- Pay a bail bondsman
Option 1 is money bail and is the most traditional bail. But this is almost impossible for most people, so this is not a realistic option. So there are only two viable options for most people: pay a lawyer or pay a bail bondsman. Here’s the difference.
Austin Bail Bondsman will charge you 10-20% as bond insurance or surety to secure your full bond amount. The moment you step outside of jail, they have done their job you hired them for. For a criminal allegation, most people hire a lawyer and have to pay full price to a lawyer.
Lawyers will charge you 10-20% to advocate for your release with a judge and it gets applied towards your representation. Many people call this “two birds one stone.” This is the preferred way to get out of jail. So why isn’t it allowed for a list of lawyers to be down at the jail right next to the list of Bail Bondsman Surety Bond Agents?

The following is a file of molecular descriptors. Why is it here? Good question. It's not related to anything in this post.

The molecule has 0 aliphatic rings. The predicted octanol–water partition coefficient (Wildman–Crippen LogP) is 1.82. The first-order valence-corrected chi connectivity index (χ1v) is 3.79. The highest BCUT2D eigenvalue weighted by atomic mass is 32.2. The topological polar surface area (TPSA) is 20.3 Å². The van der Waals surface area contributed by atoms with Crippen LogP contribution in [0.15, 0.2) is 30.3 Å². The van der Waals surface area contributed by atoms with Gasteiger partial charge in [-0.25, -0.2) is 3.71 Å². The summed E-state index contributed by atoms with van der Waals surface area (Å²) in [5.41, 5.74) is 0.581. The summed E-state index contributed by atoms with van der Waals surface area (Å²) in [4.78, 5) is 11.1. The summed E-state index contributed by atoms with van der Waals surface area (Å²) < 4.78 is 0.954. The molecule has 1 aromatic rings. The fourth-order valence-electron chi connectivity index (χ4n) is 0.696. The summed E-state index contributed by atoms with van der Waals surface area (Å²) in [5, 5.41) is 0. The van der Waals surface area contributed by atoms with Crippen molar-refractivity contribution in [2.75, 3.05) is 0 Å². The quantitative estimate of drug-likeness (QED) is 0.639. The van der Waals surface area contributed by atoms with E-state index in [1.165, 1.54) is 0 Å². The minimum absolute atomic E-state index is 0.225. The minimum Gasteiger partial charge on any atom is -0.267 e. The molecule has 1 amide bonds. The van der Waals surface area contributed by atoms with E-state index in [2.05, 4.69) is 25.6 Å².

There is a phone book for lawyers, but it is very old. So in effect, every single county in Texas, including Travis County, is subsidizing bail bondsman. When objectively, arrestees would get more value by getting out of jail and having a lawyer for their case.
An Austin Lawyer Can Get Your Loved One Out of Jail
Faster and Cheaper Than an Austin Bail Bondsman
How is a Lawyer FASTER than an Austin Bail Bondsman?
The judge must review the police report when setting the bond. At the jail, there is a huge stack of police reports that the judge must review, in the order they were turned in. The judge typically reviews the police report 24 hours after you were arrested to set a bond. Only then can an Austin Bail Bondsman post your bond.
An Austin Bail Bondsman can only post your bond 24 hours after you’ve been arrested.
A Lawyer can ask the Judge to review the police report and set the bond immediately. This allows the lawyer to get your loved one out of jail IMMEDIATELY.